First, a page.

Identifying the spread of "extremist Islam" as the source of Israel's security "crisis," Netanyahu addressed Iran directly in his speech Tuesday: "We won't let any person or state to put a question mark over our existence."

Zalman Shoval, a former Israeli ambassador to the US and foreign policy adviser to Netanyahu, argues that containing Iran has become a precondition for progress on the peace process.

"There's a close relationship. If Iran was allowed to have nuclear weapon, then the whole nature of the peace process will change," he says. "The moderates will be the losers" and peace-process opponents like Hamas will grow stronger.

Common ground with US on Arab-Israeli peace

Though Netanyahu doesn't see eye to eye with Obama and Secretary of State Clinton on the urgency of resolving the Palestinian conflict, he is seeking to smooth over those differences by stressing the points in common with the US administration.

"He'll emphasize close cooperation with the US, and this also reflects on the peace process," says Mr. Shoval. "In the same way that Hillary Clinton put it, the Palestinians should run their own lives."

While Netanyahu has remained a critic of peace negotiations with the Palestinians, he has proposed a different approach to peace: an economic one.

Peace negotiations will come to fruition only after the US-backed Palestinian Authority is strong enough to assume control over the West Bank, and only after control of the Gaza Strip is wrested from Hamas, say Netnayahu's aides.

So instead of pushing talks on the thorny final status issues like the future of Jerusalem, Netanyahu has promoted an "economic peace" in the West Bank, suggesting that support for militants will drop if Israel and the international community can spearhead business and investment. But there are doubts about the effectiveness of this approach. "The global economic situation is such that nobody has money to make investments, and if they did have money, why would they come to the West Bank," says Gershon Baskin, head of the Israel-Palestinian Center for Research and information. "It's difficult for me to see how he can make progress."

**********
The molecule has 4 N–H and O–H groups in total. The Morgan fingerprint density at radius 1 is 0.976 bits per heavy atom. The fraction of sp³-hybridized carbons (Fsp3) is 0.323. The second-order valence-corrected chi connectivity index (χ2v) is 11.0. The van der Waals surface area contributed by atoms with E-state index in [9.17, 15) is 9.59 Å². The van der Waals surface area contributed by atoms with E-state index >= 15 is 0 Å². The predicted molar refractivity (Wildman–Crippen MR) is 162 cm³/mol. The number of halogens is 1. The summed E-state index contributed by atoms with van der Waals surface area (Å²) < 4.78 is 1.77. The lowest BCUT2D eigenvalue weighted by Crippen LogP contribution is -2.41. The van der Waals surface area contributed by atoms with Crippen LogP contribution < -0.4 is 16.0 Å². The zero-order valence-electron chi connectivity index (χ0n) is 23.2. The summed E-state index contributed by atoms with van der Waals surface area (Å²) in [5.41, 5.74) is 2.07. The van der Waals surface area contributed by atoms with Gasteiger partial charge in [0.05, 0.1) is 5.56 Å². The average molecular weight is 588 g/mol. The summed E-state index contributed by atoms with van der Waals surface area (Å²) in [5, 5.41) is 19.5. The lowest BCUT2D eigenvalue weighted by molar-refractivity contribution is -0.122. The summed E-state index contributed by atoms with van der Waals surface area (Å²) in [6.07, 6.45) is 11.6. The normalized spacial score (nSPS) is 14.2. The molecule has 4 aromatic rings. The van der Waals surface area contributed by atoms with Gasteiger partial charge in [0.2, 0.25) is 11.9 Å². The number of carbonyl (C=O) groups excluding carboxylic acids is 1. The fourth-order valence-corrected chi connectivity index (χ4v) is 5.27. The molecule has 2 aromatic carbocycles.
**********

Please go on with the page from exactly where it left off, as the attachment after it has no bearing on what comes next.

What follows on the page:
Breakthrough for regional diplomacy?

Whether Netanyahu will just bide his time or is interested in a breakthrough in regional diplomacy is a subject for debate. Some believe that along with Defense Minister Ehud Barak, Netanyahu is likely to revisit peace negotiations with the Syrians.

"We see a full peace with the Arab world," Netanyahu said in his remarks. "I wanted to isolate extremist Islam from the rest of the Muslim and Arab world, which is also threatened."

During his first term in office, Netanyahu conducted secret talks with the Syrians via US businessman Ron Lauder, and discussed giving up parts of the Golan Heights. Many analysts think that a deal with Syria would help the US and Israel turn the tables on Iran, but Netanyahu is almost sure to encounter fierce political opposition from coalition partners and his own party.

But Bushinsky noted that this time around, Netanyahu is liable to be looking for a place in Israel history rather than being remembered as having tried twice and come up with no results.

"It's like an American president in his last term," he said. "If he won't do anything, he won't do anything, and it will be the end of his career. I think he will be braver than before."